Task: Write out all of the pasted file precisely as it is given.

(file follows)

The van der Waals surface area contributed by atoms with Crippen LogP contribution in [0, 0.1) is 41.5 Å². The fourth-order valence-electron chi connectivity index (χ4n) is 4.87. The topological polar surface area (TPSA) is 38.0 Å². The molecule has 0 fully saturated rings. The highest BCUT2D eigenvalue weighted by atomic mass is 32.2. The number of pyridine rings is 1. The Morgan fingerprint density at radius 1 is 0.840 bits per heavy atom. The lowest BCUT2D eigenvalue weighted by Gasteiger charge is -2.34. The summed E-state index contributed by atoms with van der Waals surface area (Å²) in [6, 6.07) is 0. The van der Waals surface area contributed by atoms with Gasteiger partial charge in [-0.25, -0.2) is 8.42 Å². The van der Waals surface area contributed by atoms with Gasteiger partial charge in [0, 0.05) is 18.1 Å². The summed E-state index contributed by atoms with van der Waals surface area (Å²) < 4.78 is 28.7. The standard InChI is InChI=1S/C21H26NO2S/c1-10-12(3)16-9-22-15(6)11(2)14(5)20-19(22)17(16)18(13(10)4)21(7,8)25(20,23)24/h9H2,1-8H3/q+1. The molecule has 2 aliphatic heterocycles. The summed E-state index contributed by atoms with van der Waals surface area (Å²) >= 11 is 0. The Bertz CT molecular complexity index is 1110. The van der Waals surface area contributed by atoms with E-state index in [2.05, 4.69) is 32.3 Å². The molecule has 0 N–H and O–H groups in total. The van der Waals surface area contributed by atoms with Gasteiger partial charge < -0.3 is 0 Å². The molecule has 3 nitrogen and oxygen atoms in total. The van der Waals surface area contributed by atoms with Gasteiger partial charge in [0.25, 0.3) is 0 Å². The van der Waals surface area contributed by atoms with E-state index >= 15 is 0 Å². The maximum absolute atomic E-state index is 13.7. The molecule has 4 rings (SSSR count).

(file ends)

The van der Waals surface area contributed by atoms with Crippen LogP contribution in [0, 0.1) is 41.5 Å². The fourth-order valence-electron chi connectivity index (χ4n) is 4.87. The topological polar surface area (TPSA) is 38.0 Å². The molecule has 0 fully saturated rings. The highest BCUT2D eigenvalue weighted by atomic mass is 32.2. The number of pyridine rings is 1. The Morgan fingerprint density at radius 1 is 0.840 bits per heavy atom. The lowest BCUT2D eigenvalue weighted by Gasteiger charge is -2.34. The summed E-state index contributed by atoms with van der Waals surface area (Å²) in [6, 6.07) is 0. The van der Waals surface area contributed by atoms with Gasteiger partial charge in [-0.25, -0.2) is 8.42 Å². The van der Waals surface area contributed by atoms with Gasteiger partial charge in [0, 0.05) is 18.1 Å². The summed E-state index contributed by atoms with van der Waals surface area (Å²) < 4.78 is 28.7. The standard InChI is InChI=1S/C21H26NO2S/c1-10-12(3)16-9-22-15(6)11(2)14(5)20-19(22)17(16)18(13(10)4)21(7,8)25(20,23)24/h9H2,1-8H3/q+1. The molecule has 2 aliphatic heterocycles. The summed E-state index contributed by atoms with van der Waals surface area (Å²) >= 11 is 0. The Bertz CT molecular complexity index is 1110. The van der Waals surface area contributed by atoms with E-state index in [2.05, 4.69) is 32.3 Å². The molecule has 0 N–H and O–H groups in total. The van der Waals surface area contributed by atoms with Gasteiger partial charge < -0.3 is 0 Å². The molecule has 3 nitrogen and oxygen atoms in total. The van der Waals surface area contributed by atoms with Gasteiger partial charge in [0.25, 0.3) is 0 Å². The van der Waals surface area contributed by atoms with E-state index >= 15 is 0 Å². The maximum absolute atomic E-state index is 13.7. The molecule has 4 rings (SSSR count).